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Papatowai is a small settlement in the Catlins ward of the Clutha District of the southeastern South Island of New Zealand. The settlement is situated half-way between the cities of Dunedin and Invercargill, on the Pacific coast close to the mouth of the Tahakopa River. There is a permanent population of around 40 people but with most of the houses in the town being holiday homes (locally known as "cribs") the population rises dramatically during the holiday seasons, particularly around New Year's Day and Easter.

The New Zealand Ministry for Culture and Heritage gives a translation of "tōwai tree flat" for Papatōwai. [1]

Papatowai is surrounded by native podocarp forest and there are numerous walks in the area to waterfalls, and sand beaches in addition to bushwalks. There is also a walk to an archaeological site where it is possible to see middens left by early Māori inhabitants of the area. In the past, the bones of moa have also been found here.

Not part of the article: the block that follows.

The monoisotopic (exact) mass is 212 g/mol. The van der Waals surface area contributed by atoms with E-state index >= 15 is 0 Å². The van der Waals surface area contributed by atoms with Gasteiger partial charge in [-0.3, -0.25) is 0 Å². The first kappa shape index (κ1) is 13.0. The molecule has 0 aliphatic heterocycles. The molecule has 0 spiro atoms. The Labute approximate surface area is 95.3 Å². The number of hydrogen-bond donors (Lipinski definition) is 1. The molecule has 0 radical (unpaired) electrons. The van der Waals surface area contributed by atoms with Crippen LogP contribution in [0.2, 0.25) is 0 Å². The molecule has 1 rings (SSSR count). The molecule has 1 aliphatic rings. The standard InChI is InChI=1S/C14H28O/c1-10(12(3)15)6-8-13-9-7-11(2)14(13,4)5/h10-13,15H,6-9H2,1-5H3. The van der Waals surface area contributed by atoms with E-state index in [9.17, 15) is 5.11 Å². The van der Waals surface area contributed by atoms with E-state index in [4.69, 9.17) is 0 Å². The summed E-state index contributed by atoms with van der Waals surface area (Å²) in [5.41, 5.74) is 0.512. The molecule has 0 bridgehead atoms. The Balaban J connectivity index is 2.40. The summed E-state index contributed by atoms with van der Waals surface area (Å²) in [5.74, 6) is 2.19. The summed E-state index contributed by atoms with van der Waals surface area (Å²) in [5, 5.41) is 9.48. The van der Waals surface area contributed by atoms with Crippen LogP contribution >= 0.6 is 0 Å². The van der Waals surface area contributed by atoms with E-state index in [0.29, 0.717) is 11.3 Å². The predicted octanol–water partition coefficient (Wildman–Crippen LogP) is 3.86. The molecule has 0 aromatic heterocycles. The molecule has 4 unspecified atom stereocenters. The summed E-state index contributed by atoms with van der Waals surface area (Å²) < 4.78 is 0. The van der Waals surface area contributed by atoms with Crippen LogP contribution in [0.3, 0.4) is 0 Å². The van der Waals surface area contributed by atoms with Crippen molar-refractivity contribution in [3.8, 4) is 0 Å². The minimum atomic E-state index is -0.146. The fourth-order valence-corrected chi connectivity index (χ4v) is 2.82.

In addition to its outstanding unspoilt nature beauty, Papatowai is renowned for the quirky Lost Gypsy Gallery [2]

The Papatowai Challenge, a 15.5 km bush and beach run and walk, has been held annually since 1998, usually on the first weekend in March. It attracts 300 – 400 people each year.

Papatowai is also known for its big wave surfing.

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  1. "1000 Māori place names". New Zealand Ministry for Culture and Heritage. 6 August 2019.
  2. "The Lost Gypsy Gallery" . Retrieved 22 January 2017.CS1 maint: discouraged parameter (link)

Coordinates: 46°36′S169°28′E / 46.600°S 169.467°E / -46.600; 169.467